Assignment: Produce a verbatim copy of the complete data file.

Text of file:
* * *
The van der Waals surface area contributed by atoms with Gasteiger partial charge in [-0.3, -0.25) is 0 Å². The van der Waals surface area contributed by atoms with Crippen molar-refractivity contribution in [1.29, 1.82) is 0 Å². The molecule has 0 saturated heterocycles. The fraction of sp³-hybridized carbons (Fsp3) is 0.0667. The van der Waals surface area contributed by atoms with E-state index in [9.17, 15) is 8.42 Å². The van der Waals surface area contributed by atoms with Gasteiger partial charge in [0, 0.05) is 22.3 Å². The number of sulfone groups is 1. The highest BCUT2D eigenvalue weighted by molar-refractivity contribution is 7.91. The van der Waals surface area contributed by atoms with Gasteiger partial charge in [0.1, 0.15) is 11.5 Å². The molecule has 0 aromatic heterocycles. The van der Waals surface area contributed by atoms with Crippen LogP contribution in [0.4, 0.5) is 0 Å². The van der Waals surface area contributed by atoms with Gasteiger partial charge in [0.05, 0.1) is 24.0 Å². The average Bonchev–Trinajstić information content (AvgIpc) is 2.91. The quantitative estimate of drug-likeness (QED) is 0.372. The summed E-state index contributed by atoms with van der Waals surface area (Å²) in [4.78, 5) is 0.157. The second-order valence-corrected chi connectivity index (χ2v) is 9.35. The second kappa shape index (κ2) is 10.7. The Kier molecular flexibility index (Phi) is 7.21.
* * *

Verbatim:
The van der Waals surface area contributed by atoms with Gasteiger partial charge in [-0.3, -0.25) is 0 Å². The van der Waals surface area contributed by atoms with Crippen molar-refractivity contribution in [1.29, 1.82) is 0 Å². The molecule has 0 saturated heterocycles. The fraction of sp³-hybridized carbons (Fsp3) is 0.0667. The van der Waals surface area contributed by atoms with E-state index in [9.17, 15) is 8.42 Å². The van der Waals surface area contributed by atoms with Gasteiger partial charge in [0, 0.05) is 22.3 Å². The number of sulfone groups is 1. The highest BCUT2D eigenvalue weighted by molar-refractivity contribution is 7.91. The van der Waals surface area contributed by atoms with Gasteiger partial charge in [0.1, 0.15) is 11.5 Å². The molecule has 0 aromatic heterocycles. The van der Waals surface area contributed by atoms with Crippen LogP contribution in [0.4, 0.5) is 0 Å². The van der Waals surface area contributed by atoms with Gasteiger partial charge in [0.05, 0.1) is 24.0 Å². The average Bonchev–Trinajstić information content (AvgIpc) is 2.91. The quantitative estimate of drug-likeness (QED) is 0.372. The summed E-state index contributed by atoms with van der Waals surface area (Å²) in [4.78, 5) is 0.157. The second-order valence-corrected chi connectivity index (χ2v) is 9.35. The second kappa shape index (κ2) is 10.7. The Kier molecular flexibility index (Phi) is 7.21.